Compare conditions now to how they were at the outset of the 1960s. Official governmental discrimination against blacks no longer exists. Censorship has beaten a wholesale retreat. The rights of the accused enjoy much better protection. Abortion, birth control, interracial marriage, and gay sex are legal. Divorce laws have been liberalized and rape laws strengthened. Pervasive price and entry controls in the transportation, energy, communications, and financial sectors are gone. Top income tax rates have been slashed.

There have been many losses and many wins. I'm just not convinced that right now, we get much of any input on things either way.

Posted by: Yu-Ain Gonnano at October 24, 2014 12:06 PM

Pretty much agree with Cass one hundred percent.

Posted by: Colagirl at October 24, 2014 01:27 PM

Well, gee... I don't have a "George" quote handy, but will a "Tom Smykowski" do? :-)

Look folks, I'll admit to being a patriotic pain-in-the-ass. I love the hell of this country and everything that it stands for. Even when what it stands for seems to get a bit fuzzy amid the daily kerfuffle of compromise and adaptation, it's still a helluva idea for a free society. And we ARE free, people. More free than our parents could have ever dreamed possible. You don't think so? Read the law. Read Loving v. Virginia, Griswald v. Connectitcut, Miranda v. Arizona, and, yes U.S. v. Haggerty, which correctly held that burning the Stars and Stripes was an constitutionally protected exercise of political speech. Patriotism, my friends, is not a requirement, but liberty is indispensable. And I think we have more personal liberty now than we've ever had in our history. We just don't recognize it anymore.

I'm not giving up on this country. In fact, I'm proud as hell of it. And you know what? The people on the ballot? Those contemptible "politicians?" They're our neighbors. They're us. They love the country just as much as I do, maybe even more. get to know them. You'll see.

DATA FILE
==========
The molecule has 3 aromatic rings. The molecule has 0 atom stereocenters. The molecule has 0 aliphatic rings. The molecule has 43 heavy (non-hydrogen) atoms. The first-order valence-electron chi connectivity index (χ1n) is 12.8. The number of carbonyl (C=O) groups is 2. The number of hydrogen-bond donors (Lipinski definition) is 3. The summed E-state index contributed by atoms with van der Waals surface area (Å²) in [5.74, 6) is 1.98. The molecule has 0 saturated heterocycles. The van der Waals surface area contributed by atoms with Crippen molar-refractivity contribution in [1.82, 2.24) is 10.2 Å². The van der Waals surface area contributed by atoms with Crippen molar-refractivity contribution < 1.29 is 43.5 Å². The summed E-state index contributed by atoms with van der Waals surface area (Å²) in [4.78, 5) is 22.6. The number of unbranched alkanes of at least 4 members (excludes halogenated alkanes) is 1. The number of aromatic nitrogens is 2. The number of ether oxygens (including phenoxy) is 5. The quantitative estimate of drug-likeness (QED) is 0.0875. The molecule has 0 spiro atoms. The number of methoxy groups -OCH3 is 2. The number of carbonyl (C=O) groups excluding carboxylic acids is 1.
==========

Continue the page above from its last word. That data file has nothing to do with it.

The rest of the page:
Posted by: spd rdr at October 24, 2014 01:56 PM

Loving v. Virginia, Griswald v. Connectitcut, Miranda v. Arizona, U.S. v. Haggerty

Lovely rulings all. The Court giveth and the Court taketh away: Roe v Wade, Kelo v New London. The Court undertakes (consideration of cases) and the Court dismisses (same); such as state’s rights to legislatively define marriage eventually over ruled by lower courts. The Court is frenetically inconsistent and the Court is phlegmatically inconsistent. The people that is made free by the law may be enslaved by the law. The society that is made freer by the law may be made libertine by the law.

The ’64 Civil Rights Act and the metamorphosis of it has made us as unfree a people as have ever trod soil that was under the auspices of Anglo-Saxon Law since the time of Magna Carta.

Posted by: George Pal at October 24, 2014 03:20 PM

Sorry you feel that way, George. It must be awful.
Nice day, though.

Posted by: spd rdr at October 24, 2014 03:23 PM

spd rdr,

Sympathy but no empathy... ah well. I had never thought seeing things as they are a terrible burden. Seeing things as they are not must be hell. Nice day to you to.